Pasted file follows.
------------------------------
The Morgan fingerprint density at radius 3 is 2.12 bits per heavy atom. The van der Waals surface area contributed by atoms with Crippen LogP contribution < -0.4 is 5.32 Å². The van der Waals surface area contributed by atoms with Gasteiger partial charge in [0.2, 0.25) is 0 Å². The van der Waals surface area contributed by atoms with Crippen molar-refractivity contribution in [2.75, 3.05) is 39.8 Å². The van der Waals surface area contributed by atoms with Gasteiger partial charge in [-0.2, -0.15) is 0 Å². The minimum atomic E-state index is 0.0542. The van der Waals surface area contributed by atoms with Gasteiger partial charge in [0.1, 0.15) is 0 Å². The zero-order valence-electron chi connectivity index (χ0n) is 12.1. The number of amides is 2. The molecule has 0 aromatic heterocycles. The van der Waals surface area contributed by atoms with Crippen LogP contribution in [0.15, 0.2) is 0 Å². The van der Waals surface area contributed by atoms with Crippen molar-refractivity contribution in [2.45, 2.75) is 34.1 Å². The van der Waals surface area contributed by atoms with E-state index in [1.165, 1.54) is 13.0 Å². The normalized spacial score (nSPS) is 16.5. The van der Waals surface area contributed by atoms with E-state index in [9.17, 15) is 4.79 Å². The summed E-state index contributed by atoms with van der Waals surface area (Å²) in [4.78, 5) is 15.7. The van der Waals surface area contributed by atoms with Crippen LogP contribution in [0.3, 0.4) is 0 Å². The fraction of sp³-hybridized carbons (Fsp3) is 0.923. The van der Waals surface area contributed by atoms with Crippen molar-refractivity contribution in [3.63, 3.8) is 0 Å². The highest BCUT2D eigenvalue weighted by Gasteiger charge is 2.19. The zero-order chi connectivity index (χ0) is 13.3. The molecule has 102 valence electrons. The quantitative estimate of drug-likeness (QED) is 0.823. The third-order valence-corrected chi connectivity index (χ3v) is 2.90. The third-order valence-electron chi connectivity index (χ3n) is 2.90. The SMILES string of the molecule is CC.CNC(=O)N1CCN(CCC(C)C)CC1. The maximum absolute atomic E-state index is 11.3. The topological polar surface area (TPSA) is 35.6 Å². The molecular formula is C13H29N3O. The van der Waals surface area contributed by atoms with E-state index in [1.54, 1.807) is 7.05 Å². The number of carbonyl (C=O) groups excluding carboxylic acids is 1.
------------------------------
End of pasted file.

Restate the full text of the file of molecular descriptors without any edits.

The Morgan fingerprint density at radius 3 is 2.12 bits per heavy atom. The van der Waals surface area contributed by atoms with Crippen LogP contribution < -0.4 is 5.32 Å². The van der Waals surface area contributed by atoms with Gasteiger partial charge in [0.2, 0.25) is 0 Å². The van der Waals surface area contributed by atoms with Crippen molar-refractivity contribution in [2.75, 3.05) is 39.8 Å². The van der Waals surface area contributed by atoms with Gasteiger partial charge in [-0.2, -0.15) is 0 Å². The minimum atomic E-state index is 0.0542. The van der Waals surface area contributed by atoms with Gasteiger partial charge in [0.1, 0.15) is 0 Å². The zero-order valence-electron chi connectivity index (χ0n) is 12.1. The number of amides is 2. The molecule has 0 aromatic heterocycles. The van der Waals surface area contributed by atoms with Crippen LogP contribution in [0.15, 0.2) is 0 Å². The van der Waals surface area contributed by atoms with Crippen molar-refractivity contribution in [2.45, 2.75) is 34.1 Å². The van der Waals surface area contributed by atoms with E-state index in [1.165, 1.54) is 13.0 Å². The normalized spacial score (nSPS) is 16.5. The van der Waals surface area contributed by atoms with E-state index in [9.17, 15) is 4.79 Å². The summed E-state index contributed by atoms with van der Waals surface area (Å²) in [4.78, 5) is 15.7. The van der Waals surface area contributed by atoms with Crippen LogP contribution in [0.3, 0.4) is 0 Å². The fraction of sp³-hybridized carbons (Fsp3) is 0.923. The van der Waals surface area contributed by atoms with Crippen molar-refractivity contribution in [3.63, 3.8) is 0 Å². The highest BCUT2D eigenvalue weighted by Gasteiger charge is 2.19. The zero-order chi connectivity index (χ0) is 13.3. The molecule has 102 valence electrons. The quantitative estimate of drug-likeness (QED) is 0.823. The third-order valence-corrected chi connectivity index (χ3v) is 2.90. The third-order valence-electron chi connectivity index (χ3n) is 2.90. The SMILES string of the molecule is CC.CNC(=O)N1CCN(CCC(C)C)CC1. The maximum absolute atomic E-state index is 11.3. The topological polar surface area (TPSA) is 35.6 Å². The molecular formula is C13H29N3O. The van der Waals surface area contributed by atoms with E-state index in [1.54, 1.807) is 7.05 Å². The number of carbonyl (C=O) groups excluding carboxylic acids is 1.